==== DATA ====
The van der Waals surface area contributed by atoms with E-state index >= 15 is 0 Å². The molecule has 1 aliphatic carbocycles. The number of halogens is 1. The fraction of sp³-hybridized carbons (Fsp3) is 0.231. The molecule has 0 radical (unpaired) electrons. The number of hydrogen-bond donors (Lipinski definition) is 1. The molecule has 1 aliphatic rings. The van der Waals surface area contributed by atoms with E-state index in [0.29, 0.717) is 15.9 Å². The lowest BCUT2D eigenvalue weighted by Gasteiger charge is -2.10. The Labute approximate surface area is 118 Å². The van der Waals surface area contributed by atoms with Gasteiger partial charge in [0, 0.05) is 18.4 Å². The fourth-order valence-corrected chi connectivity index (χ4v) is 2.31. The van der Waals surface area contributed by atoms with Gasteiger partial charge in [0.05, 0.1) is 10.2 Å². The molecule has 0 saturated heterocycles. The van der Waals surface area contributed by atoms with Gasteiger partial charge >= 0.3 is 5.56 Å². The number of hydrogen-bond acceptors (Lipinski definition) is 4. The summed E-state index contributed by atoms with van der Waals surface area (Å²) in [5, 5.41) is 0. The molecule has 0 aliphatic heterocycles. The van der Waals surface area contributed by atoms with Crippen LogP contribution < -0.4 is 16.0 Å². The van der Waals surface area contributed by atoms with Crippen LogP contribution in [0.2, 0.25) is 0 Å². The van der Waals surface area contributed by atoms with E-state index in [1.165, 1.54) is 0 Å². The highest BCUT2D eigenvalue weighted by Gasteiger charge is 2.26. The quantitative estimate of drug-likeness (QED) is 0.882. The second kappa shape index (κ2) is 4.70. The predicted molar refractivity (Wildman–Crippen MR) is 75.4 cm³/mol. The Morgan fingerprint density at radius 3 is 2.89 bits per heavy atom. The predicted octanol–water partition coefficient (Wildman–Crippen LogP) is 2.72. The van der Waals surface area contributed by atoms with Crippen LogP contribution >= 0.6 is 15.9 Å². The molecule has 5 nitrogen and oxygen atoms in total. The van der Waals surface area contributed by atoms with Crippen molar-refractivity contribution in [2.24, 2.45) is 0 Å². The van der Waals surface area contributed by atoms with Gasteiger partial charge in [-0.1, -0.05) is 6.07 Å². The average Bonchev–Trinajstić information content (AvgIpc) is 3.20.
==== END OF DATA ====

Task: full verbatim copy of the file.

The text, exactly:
The van der Waals surface area contributed by atoms with E-state index >= 15 is 0 Å². The molecule has 1 aliphatic carbocycles. The number of halogens is 1. The fraction of sp³-hybridized carbons (Fsp3) is 0.231. The molecule has 0 radical (unpaired) electrons. The number of hydrogen-bond donors (Lipinski definition) is 1. The molecule has 1 aliphatic rings. The van der Waals surface area contributed by atoms with E-state index in [0.29, 0.717) is 15.9 Å². The lowest BCUT2D eigenvalue weighted by Gasteiger charge is -2.10. The Labute approximate surface area is 118 Å². The van der Waals surface area contributed by atoms with Gasteiger partial charge in [0, 0.05) is 18.4 Å². The fourth-order valence-corrected chi connectivity index (χ4v) is 2.31. The van der Waals surface area contributed by atoms with Gasteiger partial charge in [0.05, 0.1) is 10.2 Å². The molecule has 0 saturated heterocycles. The van der Waals surface area contributed by atoms with Gasteiger partial charge >= 0.3 is 5.56 Å². The number of hydrogen-bond acceptors (Lipinski definition) is 4. The summed E-state index contributed by atoms with van der Waals surface area (Å²) in [5, 5.41) is 0. The molecule has 0 aliphatic heterocycles. The van der Waals surface area contributed by atoms with Crippen LogP contribution < -0.4 is 16.0 Å². The van der Waals surface area contributed by atoms with Crippen LogP contribution in [0.2, 0.25) is 0 Å². The van der Waals surface area contributed by atoms with E-state index in [1.165, 1.54) is 0 Å². The highest BCUT2D eigenvalue weighted by Gasteiger charge is 2.26. The quantitative estimate of drug-likeness (QED) is 0.882. The second kappa shape index (κ2) is 4.70. The predicted molar refractivity (Wildman–Crippen MR) is 75.4 cm³/mol. The Morgan fingerprint density at radius 3 is 2.89 bits per heavy atom. The predicted octanol–water partition coefficient (Wildman–Crippen LogP) is 2.72. The van der Waals surface area contributed by atoms with Crippen LogP contribution >= 0.6 is 15.9 Å². The molecule has 5 nitrogen and oxygen atoms in total. The van der Waals surface area contributed by atoms with Crippen molar-refractivity contribution in [2.24, 2.45) is 0 Å². The van der Waals surface area contributed by atoms with Gasteiger partial charge in [-0.1, -0.05) is 6.07 Å². The average Bonchev–Trinajstić information content (AvgIpc) is 3.20.